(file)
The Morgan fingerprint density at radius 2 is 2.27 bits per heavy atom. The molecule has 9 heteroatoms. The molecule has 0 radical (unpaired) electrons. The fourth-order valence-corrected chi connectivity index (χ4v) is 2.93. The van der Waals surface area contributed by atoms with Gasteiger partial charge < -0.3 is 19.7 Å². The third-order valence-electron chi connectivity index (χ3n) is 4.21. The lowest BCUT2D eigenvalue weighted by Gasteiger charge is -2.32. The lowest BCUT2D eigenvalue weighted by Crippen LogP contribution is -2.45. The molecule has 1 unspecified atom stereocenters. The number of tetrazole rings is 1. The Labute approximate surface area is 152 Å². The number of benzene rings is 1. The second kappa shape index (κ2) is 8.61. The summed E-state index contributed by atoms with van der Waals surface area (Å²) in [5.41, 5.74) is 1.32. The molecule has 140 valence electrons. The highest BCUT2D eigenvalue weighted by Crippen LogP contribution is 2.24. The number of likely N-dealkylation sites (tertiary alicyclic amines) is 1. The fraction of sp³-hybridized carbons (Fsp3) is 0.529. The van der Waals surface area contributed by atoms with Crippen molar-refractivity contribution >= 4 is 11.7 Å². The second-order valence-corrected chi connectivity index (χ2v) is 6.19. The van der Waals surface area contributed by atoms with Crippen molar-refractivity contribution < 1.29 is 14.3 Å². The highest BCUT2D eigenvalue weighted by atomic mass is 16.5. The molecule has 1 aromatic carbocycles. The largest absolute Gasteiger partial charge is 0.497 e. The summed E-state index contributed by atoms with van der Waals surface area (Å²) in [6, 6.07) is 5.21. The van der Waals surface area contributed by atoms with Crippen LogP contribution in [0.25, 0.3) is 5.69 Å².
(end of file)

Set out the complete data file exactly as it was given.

The Morgan fingerprint density at radius 2 is 2.27 bits per heavy atom. The molecule has 9 heteroatoms. The molecule has 0 radical (unpaired) electrons. The fourth-order valence-corrected chi connectivity index (χ4v) is 2.93. The van der Waals surface area contributed by atoms with Gasteiger partial charge < -0.3 is 19.7 Å². The third-order valence-electron chi connectivity index (χ3n) is 4.21. The lowest BCUT2D eigenvalue weighted by Gasteiger charge is -2.32. The lowest BCUT2D eigenvalue weighted by Crippen LogP contribution is -2.45. The molecule has 1 unspecified atom stereocenters. The number of tetrazole rings is 1. The Labute approximate surface area is 152 Å². The number of benzene rings is 1. The second kappa shape index (κ2) is 8.61. The summed E-state index contributed by atoms with van der Waals surface area (Å²) in [5.41, 5.74) is 1.32. The molecule has 140 valence electrons. The highest BCUT2D eigenvalue weighted by Crippen LogP contribution is 2.24. The number of likely N-dealkylation sites (tertiary alicyclic amines) is 1. The fraction of sp³-hybridized carbons (Fsp3) is 0.529. The van der Waals surface area contributed by atoms with Crippen molar-refractivity contribution >= 4 is 11.7 Å². The second-order valence-corrected chi connectivity index (χ2v) is 6.19. The van der Waals surface area contributed by atoms with Crippen molar-refractivity contribution < 1.29 is 14.3 Å². The highest BCUT2D eigenvalue weighted by atomic mass is 16.5. The molecule has 1 aromatic carbocycles. The largest absolute Gasteiger partial charge is 0.497 e. The summed E-state index contributed by atoms with van der Waals surface area (Å²) in [6, 6.07) is 5.21. The van der Waals surface area contributed by atoms with Crippen LogP contribution in [0.25, 0.3) is 5.69 Å².